While this may not seem like it saves a lot of code, once you are binding multiple controls or tying into a database the usefulness will become apparent quite quickly.

Integrating a Function
Now let’s tie our trackbar to a function. Start by adding a label to the form from the toolbox and name it lblMultiply, a label is similar to a textbox but is for displaying data only; it does not accept user input.
As you did in the last tutorial add a function and the required parameters:

Function multiplication(intVal, intMult)
        multiplication = intVal * intMult
 End Function

 Back in your trackbar scroll event (double-click the trackbar on the form if you deleted the event) type:

Me.lblMultiply.Text = multiplication(Me.trackUserInput.Value, 10)

This will set the text of the label to the result of 10 times the trackbar’s value. Run the application and test out the trackbar, the label should update with the formula result, but notice that if you change the textbox manually the trackbar updates but the label does not. The reason for this is that the event we created was for the scroll event of the trackbar. Remember that the binding is tied to the trackbar’s value, this sets the position of the trackbar but it does not cause it to scroll, that can only be done by the user. How do we fix this then? Well, we know that the value of the trackbar changes, so we need to create an event that fires when the value changes. To do this, you need to be introduced to another helpful feature of .NET. Near the top of the screen you will see two dropdowns, the content of which depends on where your cursor is at the time.

These dropdowns help you create events, showing all possibilities for the selected object. Drop the left one down to choose the object, in our case trackUserInput. The default is the scroll event and if it has not already been created, it will be. Now drop down the right box and select ValueChanged, this should create a new ValueChanged event. Move your code to set the labels text to this event, it should now look like this.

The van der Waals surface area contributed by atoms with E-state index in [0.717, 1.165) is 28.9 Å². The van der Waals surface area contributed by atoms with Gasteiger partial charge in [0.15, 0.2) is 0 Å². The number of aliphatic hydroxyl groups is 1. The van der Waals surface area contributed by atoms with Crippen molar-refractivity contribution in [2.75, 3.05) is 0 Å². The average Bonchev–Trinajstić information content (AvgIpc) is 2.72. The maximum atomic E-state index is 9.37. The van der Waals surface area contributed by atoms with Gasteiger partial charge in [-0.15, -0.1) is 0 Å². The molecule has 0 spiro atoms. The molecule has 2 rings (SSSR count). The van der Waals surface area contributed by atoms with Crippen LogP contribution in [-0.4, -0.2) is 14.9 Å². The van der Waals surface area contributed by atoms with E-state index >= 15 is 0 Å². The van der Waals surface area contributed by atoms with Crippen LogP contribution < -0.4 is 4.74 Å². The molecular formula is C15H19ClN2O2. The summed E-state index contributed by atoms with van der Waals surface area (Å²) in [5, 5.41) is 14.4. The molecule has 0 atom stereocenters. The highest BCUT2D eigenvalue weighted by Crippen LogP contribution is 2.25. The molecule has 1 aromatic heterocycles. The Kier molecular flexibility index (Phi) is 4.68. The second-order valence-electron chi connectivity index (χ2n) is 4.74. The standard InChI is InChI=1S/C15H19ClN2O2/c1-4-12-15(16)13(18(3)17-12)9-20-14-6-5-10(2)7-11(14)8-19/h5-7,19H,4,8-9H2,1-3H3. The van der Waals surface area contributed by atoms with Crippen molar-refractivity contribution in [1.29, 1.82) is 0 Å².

Private Sub trackUserInput_ValueChanged(sender As Object, e As EventArgs) Handles trackUserInput.ValueChanged
        Me.lblMultiply.Text = multiplication(Me.trackUserInput.Value, 10)
End Sub

Now run your application and test the trackbar as well as the textbox, you should see that the label updates with either one. The lesson here is that you have to think through what your events are doing, if something isn’t working look through your events and see if you can find something else that might work.
Here is the code that gets everything to work in case you ran into trouble

Public Class Form1
    Private Sub Form1_Load(sender As Object, e As EventArgs) Handles MyBase.Load
        Me.txtTrackbarValue.DataBindings.Add("Text", Me.trackUserInput, "Value")
    End Sub
    Function multiplication(intVal, intMult)
        multiplication = intVal * intMult
    End Function
    Private Sub trackUserInput_ValueChanged(sender As Object, e As EventArgs) Handles trackUserInput.ValueChanged
        Me.lblMultiply.Text = multiplication(Me.txtTrackbarValue, 10)
    End Sub

End Class

DataTypes. Subs & Functions

Links to previous articles in this series:

Data Types
*Note that these calculations can vary a bit so they are not always 100% correct but good enough to cover almost every instance.
Before we go too far into programming we will need to understand a bit about data types. I like to think of data types like boxes we want to put stuff in, when packing a house we need the right size box to hold all of our stuff; a microwave box is too small to fit a couch but is too big for a pair of shoes. The same is true for data. One of the main reasons we choose data types carefully is to maintain a balance between scalability and size. For example if we are storing a Boolean value (1 or 0, true or false) we want to choose a data type that will accomplish the goal without going overboard.  To store our Boolean value we can choose the Boolean data type, (this will always be right as long as we are only using it for Boolean) this type is about 1 byte, so storing 1 million values would take about a megabyte (MB) of memory . Storing the data as a long (more on this type soon) is possible, but overkill, our box is too big for our needs, so storing the same 1 million values would take 7.6 MB. The more memory we have allocated for unnecessary data the less we have for other things and we also take a performance hit.